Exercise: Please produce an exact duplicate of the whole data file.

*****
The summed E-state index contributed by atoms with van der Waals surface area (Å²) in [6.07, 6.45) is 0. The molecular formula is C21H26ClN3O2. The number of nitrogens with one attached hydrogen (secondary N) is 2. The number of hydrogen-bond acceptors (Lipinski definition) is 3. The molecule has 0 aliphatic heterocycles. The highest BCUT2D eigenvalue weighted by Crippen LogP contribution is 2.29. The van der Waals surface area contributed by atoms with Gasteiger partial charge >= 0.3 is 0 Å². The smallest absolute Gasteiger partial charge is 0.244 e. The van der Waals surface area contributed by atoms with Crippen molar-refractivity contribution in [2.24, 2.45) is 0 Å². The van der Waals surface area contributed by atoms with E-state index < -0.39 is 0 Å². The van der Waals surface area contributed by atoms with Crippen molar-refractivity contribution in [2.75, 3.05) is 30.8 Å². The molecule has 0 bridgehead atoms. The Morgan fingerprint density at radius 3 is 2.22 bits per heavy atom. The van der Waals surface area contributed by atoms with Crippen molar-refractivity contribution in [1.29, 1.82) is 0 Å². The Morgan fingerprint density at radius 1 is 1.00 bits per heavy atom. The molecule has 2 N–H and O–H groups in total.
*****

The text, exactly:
The summed E-state index contributed by atoms with van der Waals surface area (Å²) in [6.07, 6.45) is 0. The molecular formula is C21H26ClN3O2. The number of nitrogens with one attached hydrogen (secondary N) is 2. The number of hydrogen-bond acceptors (Lipinski definition) is 3. The molecule has 0 aliphatic heterocycles. The highest BCUT2D eigenvalue weighted by Crippen LogP contribution is 2.29. The van der Waals surface area contributed by atoms with Gasteiger partial charge >= 0.3 is 0 Å². The smallest absolute Gasteiger partial charge is 0.244 e. The van der Waals surface area contributed by atoms with Crippen molar-refractivity contribution in [2.24, 2.45) is 0 Å². The van der Waals surface area contributed by atoms with E-state index < -0.39 is 0 Å². The van der Waals surface area contributed by atoms with Crippen molar-refractivity contribution in [2.75, 3.05) is 30.8 Å². The molecule has 0 bridgehead atoms. The Morgan fingerprint density at radius 3 is 2.22 bits per heavy atom. The van der Waals surface area contributed by atoms with Crippen molar-refractivity contribution in [1.29, 1.82) is 0 Å². The Morgan fingerprint density at radius 1 is 1.00 bits per heavy atom. The molecule has 2 N–H and O–H groups in total.